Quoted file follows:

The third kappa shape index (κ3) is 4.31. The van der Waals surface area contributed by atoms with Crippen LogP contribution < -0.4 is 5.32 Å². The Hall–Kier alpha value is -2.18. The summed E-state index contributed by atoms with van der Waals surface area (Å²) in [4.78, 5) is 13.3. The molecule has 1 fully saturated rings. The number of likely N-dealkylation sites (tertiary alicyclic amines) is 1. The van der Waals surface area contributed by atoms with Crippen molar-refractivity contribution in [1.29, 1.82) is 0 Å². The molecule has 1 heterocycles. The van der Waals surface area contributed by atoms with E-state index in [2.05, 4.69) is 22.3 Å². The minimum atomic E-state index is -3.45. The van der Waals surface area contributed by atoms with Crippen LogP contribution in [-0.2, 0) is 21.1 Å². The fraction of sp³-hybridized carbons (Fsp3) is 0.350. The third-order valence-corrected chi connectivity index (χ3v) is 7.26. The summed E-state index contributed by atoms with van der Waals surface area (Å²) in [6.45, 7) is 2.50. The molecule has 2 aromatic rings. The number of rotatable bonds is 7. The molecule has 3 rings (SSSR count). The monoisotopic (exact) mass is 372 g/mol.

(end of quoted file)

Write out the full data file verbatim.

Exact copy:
The third kappa shape index (κ3) is 4.31. The van der Waals surface area contributed by atoms with Crippen LogP contribution < -0.4 is 5.32 Å². The Hall–Kier alpha value is -2.18. The summed E-state index contributed by atoms with van der Waals surface area (Å²) in [4.78, 5) is 13.3. The molecule has 1 fully saturated rings. The number of likely N-dealkylation sites (tertiary alicyclic amines) is 1. The van der Waals surface area contributed by atoms with Crippen molar-refractivity contribution in [1.29, 1.82) is 0 Å². The molecule has 1 heterocycles. The van der Waals surface area contributed by atoms with E-state index in [2.05, 4.69) is 22.3 Å². The minimum atomic E-state index is -3.45. The van der Waals surface area contributed by atoms with Crippen LogP contribution in [-0.2, 0) is 21.1 Å². The fraction of sp³-hybridized carbons (Fsp3) is 0.350. The third-order valence-corrected chi connectivity index (χ3v) is 7.26. The summed E-state index contributed by atoms with van der Waals surface area (Å²) in [6.45, 7) is 2.50. The molecule has 2 aromatic rings. The number of rotatable bonds is 7. The molecule has 3 rings (SSSR count). The monoisotopic (exact) mass is 372 g/mol.